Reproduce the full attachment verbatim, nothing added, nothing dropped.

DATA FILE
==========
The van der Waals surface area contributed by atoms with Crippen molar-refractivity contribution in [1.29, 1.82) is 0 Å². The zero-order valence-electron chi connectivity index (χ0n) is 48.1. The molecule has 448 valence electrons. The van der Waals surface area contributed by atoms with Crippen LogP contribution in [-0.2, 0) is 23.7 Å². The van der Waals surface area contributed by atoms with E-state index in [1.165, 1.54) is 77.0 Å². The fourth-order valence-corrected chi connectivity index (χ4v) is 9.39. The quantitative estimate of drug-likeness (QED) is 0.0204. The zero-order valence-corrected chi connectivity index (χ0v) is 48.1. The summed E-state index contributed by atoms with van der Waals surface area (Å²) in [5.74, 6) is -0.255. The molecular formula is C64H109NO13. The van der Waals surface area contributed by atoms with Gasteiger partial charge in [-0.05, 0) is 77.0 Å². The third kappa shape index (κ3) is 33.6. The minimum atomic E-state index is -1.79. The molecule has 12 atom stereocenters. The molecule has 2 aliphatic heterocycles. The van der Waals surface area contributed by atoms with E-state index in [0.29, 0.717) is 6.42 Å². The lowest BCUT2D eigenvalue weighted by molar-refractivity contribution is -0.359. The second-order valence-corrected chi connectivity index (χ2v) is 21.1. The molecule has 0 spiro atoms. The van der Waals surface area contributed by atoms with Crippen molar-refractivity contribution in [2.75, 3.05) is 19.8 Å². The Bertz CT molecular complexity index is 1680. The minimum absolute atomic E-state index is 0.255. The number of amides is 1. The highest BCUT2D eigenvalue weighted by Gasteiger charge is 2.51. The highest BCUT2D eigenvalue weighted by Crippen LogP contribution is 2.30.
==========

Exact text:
The van der Waals surface area contributed by atoms with Crippen molar-refractivity contribution in [1.29, 1.82) is 0 Å². The zero-order valence-electron chi connectivity index (χ0n) is 48.1. The molecule has 448 valence electrons. The van der Waals surface area contributed by atoms with Crippen LogP contribution in [-0.2, 0) is 23.7 Å². The van der Waals surface area contributed by atoms with E-state index in [1.165, 1.54) is 77.0 Å². The fourth-order valence-corrected chi connectivity index (χ4v) is 9.39. The quantitative estimate of drug-likeness (QED) is 0.0204. The zero-order valence-corrected chi connectivity index (χ0v) is 48.1. The summed E-state index contributed by atoms with van der Waals surface area (Å²) in [5.74, 6) is -0.255. The molecular formula is C64H109NO13. The van der Waals surface area contributed by atoms with Gasteiger partial charge in [-0.05, 0) is 77.0 Å². The third kappa shape index (κ3) is 33.6. The minimum atomic E-state index is -1.79. The molecule has 12 atom stereocenters. The molecule has 2 aliphatic heterocycles. The van der Waals surface area contributed by atoms with E-state index in [0.29, 0.717) is 6.42 Å². The lowest BCUT2D eigenvalue weighted by molar-refractivity contribution is -0.359. The second-order valence-corrected chi connectivity index (χ2v) is 21.1. The molecule has 0 spiro atoms. The van der Waals surface area contributed by atoms with Crippen molar-refractivity contribution in [2.75, 3.05) is 19.8 Å². The Bertz CT molecular complexity index is 1680. The minimum absolute atomic E-state index is 0.255. The number of amides is 1. The highest BCUT2D eigenvalue weighted by Gasteiger charge is 2.51. The highest BCUT2D eigenvalue weighted by Crippen LogP contribution is 2.30.